Results for:Canadian Law
Total Resources: 61
This short video gives a brief update from KAIROS about the status of UNDRIP 10 years later.
This article examines the significance of UNDRIP as a public policy tool for developing national policy to support future resource and land management consultations that are based on free, prior, and informed consent (FPIC). The author suggests that UNDRIP needs to be integrated into Canadian and American policy through actions and consultations with Indigenous peoples that are rooted in FPIC.
Indigenous Peoples in Canada actively participated in the drafting and negotiating of the United Nations Declaration on the Rights of Indigenous Peoples (UNDRIP), however the Canadian government maintains that UNDRIP is only an aspirational document. The author suggests that Indigenous people, communities, and lawyers start using UNDRIP when judging and developing laws, so as to normalize it in Canadian law.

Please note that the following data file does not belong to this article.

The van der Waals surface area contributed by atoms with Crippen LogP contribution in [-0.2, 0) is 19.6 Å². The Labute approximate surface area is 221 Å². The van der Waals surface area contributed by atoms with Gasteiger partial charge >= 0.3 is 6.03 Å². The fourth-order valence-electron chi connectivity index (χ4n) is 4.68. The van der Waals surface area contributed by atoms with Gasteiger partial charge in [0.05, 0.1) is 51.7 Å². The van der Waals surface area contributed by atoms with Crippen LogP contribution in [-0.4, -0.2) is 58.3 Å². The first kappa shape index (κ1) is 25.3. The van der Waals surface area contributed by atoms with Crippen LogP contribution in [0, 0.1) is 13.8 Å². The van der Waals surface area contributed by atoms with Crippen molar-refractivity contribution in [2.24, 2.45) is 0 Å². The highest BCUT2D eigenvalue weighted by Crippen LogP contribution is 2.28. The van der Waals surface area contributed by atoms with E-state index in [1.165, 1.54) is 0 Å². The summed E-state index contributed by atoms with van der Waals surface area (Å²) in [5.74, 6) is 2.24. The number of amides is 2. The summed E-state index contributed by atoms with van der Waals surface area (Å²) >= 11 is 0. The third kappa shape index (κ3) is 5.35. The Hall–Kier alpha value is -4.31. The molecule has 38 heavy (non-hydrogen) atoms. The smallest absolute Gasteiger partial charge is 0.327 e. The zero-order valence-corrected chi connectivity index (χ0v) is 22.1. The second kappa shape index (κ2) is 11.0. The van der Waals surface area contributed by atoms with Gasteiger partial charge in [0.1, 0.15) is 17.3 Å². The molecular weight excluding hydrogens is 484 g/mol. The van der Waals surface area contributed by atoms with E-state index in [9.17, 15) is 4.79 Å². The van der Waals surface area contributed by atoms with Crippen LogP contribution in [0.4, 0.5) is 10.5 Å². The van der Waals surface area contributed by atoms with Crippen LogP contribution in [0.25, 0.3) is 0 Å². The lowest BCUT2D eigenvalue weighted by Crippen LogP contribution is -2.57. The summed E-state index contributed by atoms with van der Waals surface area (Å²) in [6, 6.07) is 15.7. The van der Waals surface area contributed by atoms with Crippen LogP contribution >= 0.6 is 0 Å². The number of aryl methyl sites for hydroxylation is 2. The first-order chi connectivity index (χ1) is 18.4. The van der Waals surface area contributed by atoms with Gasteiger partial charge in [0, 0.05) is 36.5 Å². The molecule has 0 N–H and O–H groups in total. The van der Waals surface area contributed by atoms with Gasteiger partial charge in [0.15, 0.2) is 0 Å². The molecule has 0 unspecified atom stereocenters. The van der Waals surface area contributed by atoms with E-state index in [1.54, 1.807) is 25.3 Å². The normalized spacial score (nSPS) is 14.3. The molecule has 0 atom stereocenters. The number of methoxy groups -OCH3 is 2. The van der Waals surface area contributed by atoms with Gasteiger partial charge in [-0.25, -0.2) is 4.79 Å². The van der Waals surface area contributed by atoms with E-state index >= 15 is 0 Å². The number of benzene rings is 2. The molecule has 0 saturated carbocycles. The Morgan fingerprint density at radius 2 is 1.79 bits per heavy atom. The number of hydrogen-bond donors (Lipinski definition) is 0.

The purpose of this project is to compile information on consultation frameworks that could be used by First Nations in Canada. It provides legal information in regards to Indigenous rights and governance.
This consultation protocol was created by Fort Nelson First Nation (FNFN) to ensure that development on their territory occurs in a responsible manner that balances the benefits of development with the adverse impacts to their land and community. Their protocol includes the principles and guidelines that must be used when engaging in consultation with their community.
Free, Prior, and Informed Consent (FPIC) is an Indigenous right that has been infringed upon by the Canadian legal system. A notable case is presented where the Supreme Court of Canada’s Sparrow decision laid out a case law in which Aboriginal title was overstepped. To honour obligations to Indigenous peoples, the Crown should adopt the standard of a minimal impairment of Aboriginal title.